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IKEA Being Sued in China over “Exploding” Drinking Glass

This IKEA glass case is blowing up.

Manya Koetse

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March 15 is not only China’s Consumer’s Day, it is also the day that IKEA was scheduled to go to court in China over an exploding glass.

On May 20, 2017, a woman in Beijing was about to drink cooling boiled water from a ‘Stelna’ IKEA cup when the glass exploded in her face. The woman, whose name is Wang, lost consciousness and was sent to the hospital, where she needed four stitches in her lip. She also broke her front tooth due to the incident.

Wang is now suing IKEA for delivering a “flawed product,” Chinese news outlet The Hour reports on Weibo. She is asking one million yuan (±158,000$) in compensation.

For now, however, the court case has been rescheduled because IKEA reportedly returned the court papers with no response. The Stelna IKEA glasses are also still being sold in its stores.

The ‘exploding’ glass case became a big topic on Weibo on March 15, receiving thousands of comments.

It is not the first time flawed IKEA products make the news. In 2013, the store’s ‘Lyda’ glasses were recalled when at least ten people got injured after pouring hot liquids into it, causing the glass to break.

“My family has also bought IKEA glasses, and they also exploded,” one commenter from Chongqing said: “Luckily, nobody got hurt.”

“I poured boiling water into an IKEA glass the other day to prepare instant noodles in it, and it instantly exploded,” another Weibo user (@宝先生的_太太) wrote.

Other commenters also complain over IKEA products, saying they’ve had things spontaneously breaking too.

Some worried people ask: “Is this just a normal risk of using glass, or does it really have to do with IKEA? Do we have to throw out our glasses now?”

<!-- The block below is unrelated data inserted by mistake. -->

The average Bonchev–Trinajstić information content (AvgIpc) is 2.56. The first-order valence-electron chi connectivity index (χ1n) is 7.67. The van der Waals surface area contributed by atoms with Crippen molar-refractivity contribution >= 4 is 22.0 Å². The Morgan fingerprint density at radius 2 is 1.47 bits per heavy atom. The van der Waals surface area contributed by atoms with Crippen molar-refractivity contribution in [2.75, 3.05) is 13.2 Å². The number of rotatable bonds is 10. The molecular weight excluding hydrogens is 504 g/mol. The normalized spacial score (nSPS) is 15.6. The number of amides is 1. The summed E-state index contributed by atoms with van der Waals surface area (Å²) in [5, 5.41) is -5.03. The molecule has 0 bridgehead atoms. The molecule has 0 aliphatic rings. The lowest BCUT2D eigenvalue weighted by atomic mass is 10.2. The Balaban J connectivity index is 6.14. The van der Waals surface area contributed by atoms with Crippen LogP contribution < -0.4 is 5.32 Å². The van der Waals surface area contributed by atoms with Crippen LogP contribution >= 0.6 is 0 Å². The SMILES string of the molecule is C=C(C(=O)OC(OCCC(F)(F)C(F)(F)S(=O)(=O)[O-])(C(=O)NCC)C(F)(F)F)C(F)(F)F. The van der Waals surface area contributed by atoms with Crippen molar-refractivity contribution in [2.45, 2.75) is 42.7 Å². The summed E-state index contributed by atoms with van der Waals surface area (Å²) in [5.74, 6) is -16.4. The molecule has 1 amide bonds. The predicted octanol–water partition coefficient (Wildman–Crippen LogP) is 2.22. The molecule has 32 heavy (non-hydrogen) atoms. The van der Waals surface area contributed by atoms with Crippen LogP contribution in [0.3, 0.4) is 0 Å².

But many netizens are more concerned about the legal aspect of the case. “In America, people can receive compensation [in court] as if they’re the emperor, and in China they cannot even serve court papers!”, some said.

“How is it even possible to ignore court papers?”, others also wondered.

Cases such as this one often make the news on China’s Consumer’s Day (March 15). This year marks the 28th edition of the special day, when an annual consumer rights report is released and a special CCTV program is dedicated to protecting consumer rights and uncovering malpractices by companies.

In November of last year, English-language media also reported about glass IKEA products spontaneously exploding, including glass tables shattering without people being nearby.

In this particular case, the IKEA court case will be postponed to a later date. Sina News wrote that IKEA’s customer relations manager said the company was not aware about the lawsuit until it was very close to the date. The court will resend the legal papers and schedule the case to appear later this year.

By Manya Koetse

Spotted a mistake or want to add something? Please let us know in comments below or email us.

©2018 Whatsonweibo. All rights reserved. Do not reproduce our content without permission – you can contact us at info@whatsonweibo.com.

Manya Koetse is the editor-in-chief of www.whatsonweibo.com. She is a writer and consultant (Sinologist, MPhil) on social trends in China, with a focus on social media and digital developments, popular culture, and gender issues. Contact at manya@whatsonweibo.com, or follow on Twitter.

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China Food & Drinks

Tianjin Restaurant Introduces “Meal Boxes for Women”

The special lunch boxes for women were introduced after female customers had too much leftover rice.

Manya Koetse

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China’s anti food waste campaign, that was launched earlier this month, is still in full swing and noticeable on China’s social media where new iniatives to curb the problem of food loss are discussed every single day.

Today, the hashtag “Tianjin Restaurant Launches Special Female Meal Boxes” (#天津一饭店推出女版盒饭#) went trending with some 130 million views on Weibo, with many discussions on the phenomenon of gender-specific portions. The restaurant claims its special ‘female lunch boxes’ are just “more suitable for women.”